Adduci, Mastriani & Schaumberg LLP

No Safety for Infringers

No Safety for Infringers
By Tom M. Schaumberg and Michael L. Doane

With the passage of the Uruguay Round Agreements Act in late 1994, Congress signaled its intent to bring the United States into compliance with its historical obligations as a signatory of the General Agreement on Tariffs and Trade and as a member of the newly created World Trade Organization. Among the issues addressed by the URAA are the national treatment concerns raised in a 1988 GATT panel decision that declared certain provisions of ¤337 of the Tariff Act of 1930 to be inconsistent with GATT. Substantial changes were also made to U.S. patent law in accordance with the Agreement on Trade-Related Aspects of Intellectual Property Rights. Ironically, the URAA's patent reforms could arguably place the United States once again in violation of its national treatment obligations under GATT.

Among the aspects of U.S. patent law revised by the URAA was 35 U.S.C. ¤154 to extend the patent term from 17 years from the date of issuance to 20 years from the date the application was filed. For patents in force on or resulting from an application filed before June 8, 1995, the patent term became either 20 years from the date of filing or 17 years from the date the patent was granted, whichever is greater.

To protect the interests of certain potential infringers, Congress extracted a quid pro quo for this bonus term. During the bonus term of a patent thus extended by the URAA, the patentee may only seek "equitable remuneration," essentially royalties, from parties ("invested infringers") who commenced allegedly infringing activity or made substantial investment toward such activity prior to June 8, 1995. Under such circumstances, patentees are specifically proscribed from obtaining injunctive relief, damages, and attorney fees. As invested infringers may have initiated their activities in good faith reliance on the original expiration date of the patent, it was deemed inequitable for these harsher remedies to be available against them.

Disputes regarding the extent of this safe harbor for invested infringers have arisen in a variety of contexts, including in investigations under ¤337 of the Tariff Act (19 U.S.C. ¤1337).

Section 337, administered by the U.S. International Trade Commission, serves as the United States' primary border enforcement mechanism for the protection of intellectual property rights, particularly patents. Importations of articles into the country that infringe a valid and enforceable U.S. patent, copyright, or trademark violate ¤337. The existence of a violation is determined through an adversarial proceeding conducted before an administrative law judge under the Administrative Procedure Act.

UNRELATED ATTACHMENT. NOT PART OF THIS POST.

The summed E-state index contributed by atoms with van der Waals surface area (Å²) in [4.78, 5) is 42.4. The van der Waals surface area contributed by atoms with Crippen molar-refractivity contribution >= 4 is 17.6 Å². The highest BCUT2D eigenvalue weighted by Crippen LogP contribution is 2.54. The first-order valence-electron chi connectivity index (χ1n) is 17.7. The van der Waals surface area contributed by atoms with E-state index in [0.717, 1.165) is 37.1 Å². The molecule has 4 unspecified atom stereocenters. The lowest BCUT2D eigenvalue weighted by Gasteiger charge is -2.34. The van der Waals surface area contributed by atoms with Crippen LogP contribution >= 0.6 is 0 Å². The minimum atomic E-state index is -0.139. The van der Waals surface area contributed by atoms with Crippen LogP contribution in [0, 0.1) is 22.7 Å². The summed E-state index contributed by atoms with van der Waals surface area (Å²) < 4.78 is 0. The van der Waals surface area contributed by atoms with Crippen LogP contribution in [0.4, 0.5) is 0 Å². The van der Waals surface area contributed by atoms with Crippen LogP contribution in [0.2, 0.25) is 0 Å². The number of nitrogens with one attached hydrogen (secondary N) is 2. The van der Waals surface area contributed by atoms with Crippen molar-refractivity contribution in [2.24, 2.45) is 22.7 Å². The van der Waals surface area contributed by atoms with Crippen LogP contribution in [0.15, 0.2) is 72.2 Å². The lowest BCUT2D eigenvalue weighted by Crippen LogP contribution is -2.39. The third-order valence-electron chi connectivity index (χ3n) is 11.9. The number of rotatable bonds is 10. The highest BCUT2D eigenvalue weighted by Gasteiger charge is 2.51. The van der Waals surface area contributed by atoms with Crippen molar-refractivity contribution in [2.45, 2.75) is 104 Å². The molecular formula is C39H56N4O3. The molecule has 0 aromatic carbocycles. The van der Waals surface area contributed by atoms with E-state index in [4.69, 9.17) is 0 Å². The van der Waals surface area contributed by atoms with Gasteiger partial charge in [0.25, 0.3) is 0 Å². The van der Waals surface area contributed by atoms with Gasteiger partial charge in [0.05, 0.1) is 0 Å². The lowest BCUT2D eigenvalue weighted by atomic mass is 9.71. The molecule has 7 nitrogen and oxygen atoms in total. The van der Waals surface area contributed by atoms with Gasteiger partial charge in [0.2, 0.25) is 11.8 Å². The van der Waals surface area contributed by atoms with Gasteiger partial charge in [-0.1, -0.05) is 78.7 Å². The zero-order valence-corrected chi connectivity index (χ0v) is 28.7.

Closing the Borders

If the ITC determines that a violation exists, it may issue an order to the U.S. Customs Service to exclude all infringing products from entry into the United States. The ITC may also issue orders to importers in the United States to cease and desist from selling the infringing products. This ability to exclude products from the U.S. marketplace has made ¤337 an effective yet controversial mechanism for the protection of intellectual property rights.

The effect of the URAA's changes to the patent term on the relief that is available under ¤337 was first addressed by the ITC in Certain Microsphere Adhesives, Process for Making Same, and Products Containing Same, Including Self-Stick Repositionable Notes, Inv. No. 337-TA-366 (1995). In Microsphere Adhesives, a respondent asserted that any exclusion order that might be issued by the commission must terminate on the original expiration date of the patent at issue because the only relief available to the patentee after that date would be equitable remuneration, as set forth in the patent extension law.

Rejecting this argument, the ITC, in dictum, took the position that an award of equitable remuneration is a prerequisite for the exemptions newly established in 35 U.S.C. ¤154(c). The commission also noted that it is powerless to award equitable remuneration. As this prerequisite for protection from the proscribed forms of relief cannot be met, the ITC found that relief under ¤337 is not precluded by the URAA during the extended patent term. The ITC further held that relief under ¤337 is available against an invested infringer because it is not among the remedies specifically proscribed by the URAA. Based on this analysis, the commission asserted its authority to issue an exclusion order against the products of an invested infringer beyond the original expiration date of a patent extended by the URAA.

The commission recently reiterated this position by sua sponte extending the terms of several previously issued exclusion orders to make them coextensive with the respective extended patent terms. 61 Fed. Reg. 5803 (Feb. 14, 1996).

The ITC's interpretation of the URAA and ¤337 is being challenged in Certain Self-Powered Fiber Optic Modems, Inv. No. 337-TA-387, by respondents RAD Data Communications Ltd. and RAD Data Communications Inc. (collectively known as RAD). Upon institution of the ITC investigation over RAD's objections, RAD immediately filed a petition for a writ of mandamus from the U.S. Court of Appeals for the Federal Circuit to cause the commission to withdraw the notice of investigation.

Lack of Authority